Yet, we are even farther away from enshrining SMART goals or stakeholder accountability as central tenets of American public policy. We can get there, but we’ll have to turn our attention away from Washington first.
When I was in graduate school in the late Middle Ages, I had to specialize. As a result, I didn’t have time to take some courses that could have directed me toward peace studies earlier in my career, including ones by Robert Axelrod on modeling complex systems.
For the purposes of this post, however, I should have spent more time with the late Jack Walker who was then doing pathbreaking research on state governments. I read his papers in some of my other courses and poo-pooed his idea that states often acted as laboratories in which policy makers try out new ideas that only later make it onto the national agenda.
I find myself returning to his ideas (with some metaphorical egg on my face) frequently twenty years since his untimely death in an automobile accident when he was only in his mid-fifties.
We all know about California’s role in setting state environmental standards that become national because the state is so big. Most political scientists recognize that the Affordable Care Act (aka Obamacare) was based heavily on policies adopted in Massachusetts when Senator Mitt Romney was that state’s governor.
Had he lived, Walker would have seen that he had only scratched the surface and would have seen that innovations emerge at other sub-national levels, too.
Many of them take the form of public private partnerships and began when for profit companies began to take the kinds of steps Imperative 21 had in mind, often in the communities in which they work and/or are based. Because I’ve spent much of my career in higher education, I’m drawn to ones in which colleges and universities invest in their local communities. Oberlin (where I went as an undergraduate) and Colby (where I spent the first sixteen years of my teaching career) have invested tens of millions of dollars from their endowments in rejuvenating their local communities in ways that will benefit both “town and gown” in due course. George Mason University (where I now have a research appointment) has long been known for its role in co-creating the entrepreneurial spirit of Northern Virginia’s technological companies and is now actively engaged in dealing with region’s social, economic, and environmental problems. It’s not just GMU. In their 2018 book on small cities that “work,” Our Towns, James and Deborah Fallows invariably found that local colleges and universities invariably played a pivotal role in the dozens of local turnaround stories they documented.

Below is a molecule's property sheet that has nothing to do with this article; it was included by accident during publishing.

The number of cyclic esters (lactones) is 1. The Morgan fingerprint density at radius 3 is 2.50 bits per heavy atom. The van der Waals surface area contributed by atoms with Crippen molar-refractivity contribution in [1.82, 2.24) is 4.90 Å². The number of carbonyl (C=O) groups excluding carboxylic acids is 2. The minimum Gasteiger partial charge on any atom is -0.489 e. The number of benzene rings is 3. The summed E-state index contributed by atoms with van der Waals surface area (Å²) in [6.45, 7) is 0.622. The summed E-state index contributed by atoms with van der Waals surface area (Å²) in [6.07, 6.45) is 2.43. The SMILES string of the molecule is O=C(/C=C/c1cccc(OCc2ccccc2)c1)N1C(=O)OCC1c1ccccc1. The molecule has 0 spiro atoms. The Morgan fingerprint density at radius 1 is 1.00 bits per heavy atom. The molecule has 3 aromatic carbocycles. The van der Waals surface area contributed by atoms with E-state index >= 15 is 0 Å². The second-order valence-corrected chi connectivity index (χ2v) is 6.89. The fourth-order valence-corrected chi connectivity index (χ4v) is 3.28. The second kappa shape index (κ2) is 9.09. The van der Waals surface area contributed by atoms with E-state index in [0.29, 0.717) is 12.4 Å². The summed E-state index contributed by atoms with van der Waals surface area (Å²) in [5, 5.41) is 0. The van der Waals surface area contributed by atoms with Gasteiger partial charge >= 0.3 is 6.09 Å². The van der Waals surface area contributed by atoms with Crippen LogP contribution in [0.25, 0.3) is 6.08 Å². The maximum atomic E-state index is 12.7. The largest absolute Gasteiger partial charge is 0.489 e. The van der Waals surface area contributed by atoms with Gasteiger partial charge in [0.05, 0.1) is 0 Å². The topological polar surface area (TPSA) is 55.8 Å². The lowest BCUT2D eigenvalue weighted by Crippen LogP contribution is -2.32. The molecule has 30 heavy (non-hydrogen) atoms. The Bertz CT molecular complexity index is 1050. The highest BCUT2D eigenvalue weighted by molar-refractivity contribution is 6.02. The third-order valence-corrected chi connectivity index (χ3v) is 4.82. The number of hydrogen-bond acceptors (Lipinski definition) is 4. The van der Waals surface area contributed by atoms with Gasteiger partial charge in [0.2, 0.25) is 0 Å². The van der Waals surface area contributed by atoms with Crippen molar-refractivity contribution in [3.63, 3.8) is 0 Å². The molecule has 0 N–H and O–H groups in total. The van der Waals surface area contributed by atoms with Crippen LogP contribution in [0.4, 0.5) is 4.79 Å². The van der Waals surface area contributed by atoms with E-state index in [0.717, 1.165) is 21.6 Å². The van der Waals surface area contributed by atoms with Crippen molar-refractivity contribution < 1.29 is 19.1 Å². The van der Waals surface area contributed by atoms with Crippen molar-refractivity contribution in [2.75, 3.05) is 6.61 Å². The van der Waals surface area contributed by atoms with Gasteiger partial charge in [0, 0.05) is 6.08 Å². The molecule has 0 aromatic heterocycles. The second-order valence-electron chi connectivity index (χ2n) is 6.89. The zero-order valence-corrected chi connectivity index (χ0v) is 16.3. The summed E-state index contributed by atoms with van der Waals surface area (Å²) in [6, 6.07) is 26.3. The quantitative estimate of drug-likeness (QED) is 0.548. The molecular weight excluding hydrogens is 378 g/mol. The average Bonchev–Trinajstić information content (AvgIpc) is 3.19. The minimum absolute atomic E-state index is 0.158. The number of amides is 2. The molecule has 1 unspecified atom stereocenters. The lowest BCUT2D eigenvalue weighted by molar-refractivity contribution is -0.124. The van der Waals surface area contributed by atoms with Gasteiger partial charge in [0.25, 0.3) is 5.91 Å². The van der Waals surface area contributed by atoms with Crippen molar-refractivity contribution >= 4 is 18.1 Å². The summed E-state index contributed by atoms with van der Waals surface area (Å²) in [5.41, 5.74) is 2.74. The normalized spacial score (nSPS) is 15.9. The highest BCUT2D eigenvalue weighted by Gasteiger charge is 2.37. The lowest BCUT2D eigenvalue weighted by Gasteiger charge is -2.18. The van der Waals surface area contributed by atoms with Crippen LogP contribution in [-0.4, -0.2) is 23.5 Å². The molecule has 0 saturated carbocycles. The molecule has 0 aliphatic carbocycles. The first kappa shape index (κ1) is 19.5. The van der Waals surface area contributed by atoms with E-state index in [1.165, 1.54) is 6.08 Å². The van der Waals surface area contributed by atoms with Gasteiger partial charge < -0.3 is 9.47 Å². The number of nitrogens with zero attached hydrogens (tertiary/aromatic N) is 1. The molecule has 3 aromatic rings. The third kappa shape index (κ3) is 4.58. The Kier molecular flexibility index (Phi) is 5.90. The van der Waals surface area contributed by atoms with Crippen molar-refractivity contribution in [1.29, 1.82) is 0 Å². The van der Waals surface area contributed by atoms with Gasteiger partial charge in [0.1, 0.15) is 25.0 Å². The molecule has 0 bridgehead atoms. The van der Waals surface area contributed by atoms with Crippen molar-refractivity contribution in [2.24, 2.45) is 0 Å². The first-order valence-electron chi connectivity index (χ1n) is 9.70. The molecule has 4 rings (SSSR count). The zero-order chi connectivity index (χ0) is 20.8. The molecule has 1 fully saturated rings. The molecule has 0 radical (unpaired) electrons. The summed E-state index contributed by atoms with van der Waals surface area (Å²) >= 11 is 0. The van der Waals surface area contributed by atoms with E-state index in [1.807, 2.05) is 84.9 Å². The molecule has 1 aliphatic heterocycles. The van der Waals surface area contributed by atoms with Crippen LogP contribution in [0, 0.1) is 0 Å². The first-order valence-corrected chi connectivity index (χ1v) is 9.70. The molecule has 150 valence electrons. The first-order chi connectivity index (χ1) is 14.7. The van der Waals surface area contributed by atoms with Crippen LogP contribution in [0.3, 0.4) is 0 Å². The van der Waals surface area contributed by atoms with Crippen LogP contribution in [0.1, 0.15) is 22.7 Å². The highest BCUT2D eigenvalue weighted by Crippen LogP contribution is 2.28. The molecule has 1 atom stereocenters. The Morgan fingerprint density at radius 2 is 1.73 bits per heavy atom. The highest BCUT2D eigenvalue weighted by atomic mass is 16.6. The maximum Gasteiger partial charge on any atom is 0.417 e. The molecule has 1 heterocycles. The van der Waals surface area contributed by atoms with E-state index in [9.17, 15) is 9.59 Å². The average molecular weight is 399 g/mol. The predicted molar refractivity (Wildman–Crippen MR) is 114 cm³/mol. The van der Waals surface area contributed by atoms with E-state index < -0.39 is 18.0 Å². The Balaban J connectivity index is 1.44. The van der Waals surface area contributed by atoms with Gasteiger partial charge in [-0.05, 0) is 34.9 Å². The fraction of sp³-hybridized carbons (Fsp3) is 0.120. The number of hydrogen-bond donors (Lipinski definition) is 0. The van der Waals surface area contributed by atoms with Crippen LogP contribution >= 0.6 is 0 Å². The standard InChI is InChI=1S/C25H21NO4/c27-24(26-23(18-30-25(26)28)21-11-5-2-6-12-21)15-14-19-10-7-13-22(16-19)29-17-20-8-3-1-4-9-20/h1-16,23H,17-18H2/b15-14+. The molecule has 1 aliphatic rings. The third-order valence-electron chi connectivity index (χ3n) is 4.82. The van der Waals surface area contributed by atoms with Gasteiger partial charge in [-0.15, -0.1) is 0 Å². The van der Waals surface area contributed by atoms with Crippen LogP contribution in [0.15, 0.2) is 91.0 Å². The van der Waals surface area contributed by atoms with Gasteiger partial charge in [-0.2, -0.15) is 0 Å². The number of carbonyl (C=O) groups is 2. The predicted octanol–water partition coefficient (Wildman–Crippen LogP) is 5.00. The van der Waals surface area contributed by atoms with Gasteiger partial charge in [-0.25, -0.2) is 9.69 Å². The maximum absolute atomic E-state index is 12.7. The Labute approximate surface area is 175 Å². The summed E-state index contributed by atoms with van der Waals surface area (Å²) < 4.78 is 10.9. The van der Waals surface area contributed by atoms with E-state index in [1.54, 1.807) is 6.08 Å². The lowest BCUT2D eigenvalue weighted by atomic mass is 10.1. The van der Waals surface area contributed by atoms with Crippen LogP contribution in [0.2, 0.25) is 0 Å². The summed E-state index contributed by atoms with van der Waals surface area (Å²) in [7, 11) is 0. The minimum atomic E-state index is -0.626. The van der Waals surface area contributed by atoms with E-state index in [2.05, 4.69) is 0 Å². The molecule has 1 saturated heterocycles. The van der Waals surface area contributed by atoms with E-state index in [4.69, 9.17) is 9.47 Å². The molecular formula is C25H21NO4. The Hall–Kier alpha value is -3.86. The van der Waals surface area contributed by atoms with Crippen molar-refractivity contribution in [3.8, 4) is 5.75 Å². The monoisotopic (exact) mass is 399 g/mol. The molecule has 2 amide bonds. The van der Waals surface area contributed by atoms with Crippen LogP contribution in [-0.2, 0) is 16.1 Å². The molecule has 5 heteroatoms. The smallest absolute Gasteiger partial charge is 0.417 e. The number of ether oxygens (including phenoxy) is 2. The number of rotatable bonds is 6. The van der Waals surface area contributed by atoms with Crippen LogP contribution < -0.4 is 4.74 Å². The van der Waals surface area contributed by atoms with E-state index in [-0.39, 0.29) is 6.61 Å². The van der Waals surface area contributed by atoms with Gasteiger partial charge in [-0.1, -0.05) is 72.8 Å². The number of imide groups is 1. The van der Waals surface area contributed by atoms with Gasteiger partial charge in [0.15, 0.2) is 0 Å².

Sometimes, government isn’t involved in the initial stages of these efforts that begin wholly in the private sector. Salesforce is perhaps the best known of the large corporations that have unilaterally decided to take steps to deal constructively with climate change, systemic racism, and dozens of other problems. Since its creation in 1999, the company and its founder Marc Benioff have found themselves on the front lines as I laid out in a review of his most recent book, Trailblazer. From day one, it has followed what Benioff calls its 1-1-1 rule. It goes beyond the money. Everything the company and its employees do is anchored in a series of core values that are also integral to Imperative 21’s mission.
We’ve barely scratched the surface of what can be done at the grass roots level in ways in which established institutions like governments and colleges only play a minor and supporting role. Two examples should be enough to illustrate this point and serve as an intellectual bridge to the next one.
George Mason’s Jimmy and Rosalynn Carter School for Peace and Conflict ResoIution is currently exploring ways of working with partners around the country to create truth and reconciliation commissions and other institutions that can help heal the scars of four centuries of American racism. I’m also lucky to be involved very much on the fringes of Zebras Unite, which is a network of six thousand entrepreneurs world-wide who are starting businesses most of which would find the Imperative 21 mandates too limiting!
Change Our Culture to Build Our Movement
You should now be able to see how these kinds of initiatives fit into broader demands for even broader change that I’ve also been writing about since the pandemic and everything else hit earlier this year. As impressive and as ambitious as they are, initiatives like Imperative 21 are not going to be enough unless they are:
- Woven together with other similar initiatives into reasonably coherent movements that can have an impact nationally
- Using them to accelerate the cultural changes that are already underway